I don’t mean to imply that I often use formal prompts. Mostly the prompt is just an idea that comes from my own head or from a thing that I see or notice — whatever first gets me thinking about a story. In the case of How to Bet on the Roller Derby, it came from a class I was taking: “The Structure of Short Fiction,” taught by Ron MacLean (a great teacher and great writer). Ron knew of a contest for stories about roller derby and he urged us to write one. It was a running joke that turned into a sort of motif for the class. Nobody did it. Then, finally, I did. Unsurprisingly, that first draft did not win the contest. But I kept working on the story.
The most satisfying stories that I ever write start with a voice. In this case, I thought about my prompt (the roller derby) until the voice emerged — the voice of a man obsessed with the roller derby. When I’m in this stage, I don’t feel like I’m writing; I feel like I’m listening. I’m figuring out how the voice sounds, what it’s up to.
And, usually, voice will reveal character. The rhythms of speech teach me about the character’s personality. Eventually, the voice becomes a character, instead of just a voice. Not everything this character says will end up in the final story, but all of it is important to me in learning about the character, the voice. If I let the voice (the character) talk long enough — let it rant, let it rave — it will talk about itself more directly. It will tell about the character’s life, the character’s background, the character’s desires.
Aha! Desires are essential. Once I figure out what the character wants, I can find the story.
Plot derives from desire. What does the character want? What prevents the character from getting it? How does that all play out?
Except it’s never that simple. Maybe I’m doing something wrong, but at this point, there are always multiple, conflicting, and confusing storylines. My character wants many things. And all of them turn into separate, tangled-up subplots: the problem with Stinky, the problem with Christine, the problem with Johnny, the obsession with roller derby itself… Some plot lines seem too easy. Some too hard. Some conflict. Some are just plain idiotic. When I get to this stage, I realize I’ve let the character babble on for too long. There’s too much happening, too little sense, and I’m lost in it.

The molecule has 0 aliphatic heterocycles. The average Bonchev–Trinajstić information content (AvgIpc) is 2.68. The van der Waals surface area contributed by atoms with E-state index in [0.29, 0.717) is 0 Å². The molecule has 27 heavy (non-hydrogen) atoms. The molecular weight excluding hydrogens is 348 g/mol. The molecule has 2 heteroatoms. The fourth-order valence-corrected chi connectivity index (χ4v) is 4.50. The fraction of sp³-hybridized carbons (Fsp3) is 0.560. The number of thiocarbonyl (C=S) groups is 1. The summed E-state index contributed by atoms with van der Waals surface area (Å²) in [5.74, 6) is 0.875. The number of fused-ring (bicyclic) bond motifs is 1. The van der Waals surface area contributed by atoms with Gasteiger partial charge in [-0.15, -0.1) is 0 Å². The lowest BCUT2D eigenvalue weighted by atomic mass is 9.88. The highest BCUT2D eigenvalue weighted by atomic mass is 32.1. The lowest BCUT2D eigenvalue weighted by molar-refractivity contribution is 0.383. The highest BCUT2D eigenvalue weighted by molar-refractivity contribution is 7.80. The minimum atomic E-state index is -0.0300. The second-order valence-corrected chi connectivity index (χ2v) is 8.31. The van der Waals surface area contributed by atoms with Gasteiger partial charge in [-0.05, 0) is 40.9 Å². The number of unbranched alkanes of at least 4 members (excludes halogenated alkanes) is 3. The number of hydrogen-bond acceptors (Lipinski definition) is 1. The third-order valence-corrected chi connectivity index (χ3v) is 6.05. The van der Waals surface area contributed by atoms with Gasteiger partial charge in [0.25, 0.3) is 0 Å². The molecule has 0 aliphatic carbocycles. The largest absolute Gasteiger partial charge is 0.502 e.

When I reach this great big mess, I’m ready for workshop. Outside opinions on the story help me to see which threads of my tangle are interesting — which plot lines are worth pursuing and which ones aren’t. I don’t always agree with my readers or take their advice, but it’s good to know what they think. This stage, for me, is like throwing spaghetti against the wall and seeing which strands stick.
But I got an odd result when I took my roller derby story to workshop:
Bill: I don’t think that’s how roller derby works…
Allie: I’m the writer. I’ll tell you how it works.
Erin: Yeah, I’m pretty sure this is just wrong.
Allie: My story, my rules.
Ginny: We like the confidence, Allie, but it’s time to do some research.
Allie: Aw, shit.
I hate to research. I would much rather make shit up. It’s fiction, after all. And, much of the time, I get away with making things up. I wrote the first draft of the roller derby story knowing nothing about the roller derby. And I think most of the energy of the story derives from that pre-research time: I got the voice, the character, the desires, the way-too-many plot lines. But something was missing. So I turned to the Internet and, very begrudgingly, I did a small amount of research. It was awesome! I discovered that the shapes and patterns of roller derby are very interesting. And not only did I find them lovely, I noticed they had a lot in common with some things that were already happening in the story.
I mentioned earlier that I had these competing plot lines. I often end up with such things in early drafts — sometimes I manage to bring them together, but often I have to cut out the extras. In early drafts of the roller derby story, they were fighting with each other in really awkward and unreadable ways. But once I understood the rudimentary rules and patterns of roller derby as a sport, I saw that the battling plotlines could mimic those patterns. So I worked to make the structure of the story feel, at least to me, like each plot line was skating in a big circle around the rink. With each lap, the reader would get a little bit more information. And frequently, as happens with skaters in roller derby, one plot line would pass another. I have no idea if the story feels this way when you read it—but it’s what I thought about as I teased out the structure of it.
Years and Years
Then I spent a very long time reworking everything. I tend to reach points with my stories when I need to put them away. I get sick of them, have every word memorized and none of it means anything anymore. If I wait a few months (at least), I can see them in new ways and rework them more meaningfully. I did that with the roller derby story many, many times.
Then I got drunk and decided it was done.
Allison Wyss was born in Fort Wayne, Indiana. She earned an MFA from the University of Maryland and now lives in Minneapolis, where she’s working on a novel. Her stories have appeared or are forthcoming in The Doctor T.J. Eckleburg Review, [PANK], Metazen, andMadHat (Mad Hatter’s Review).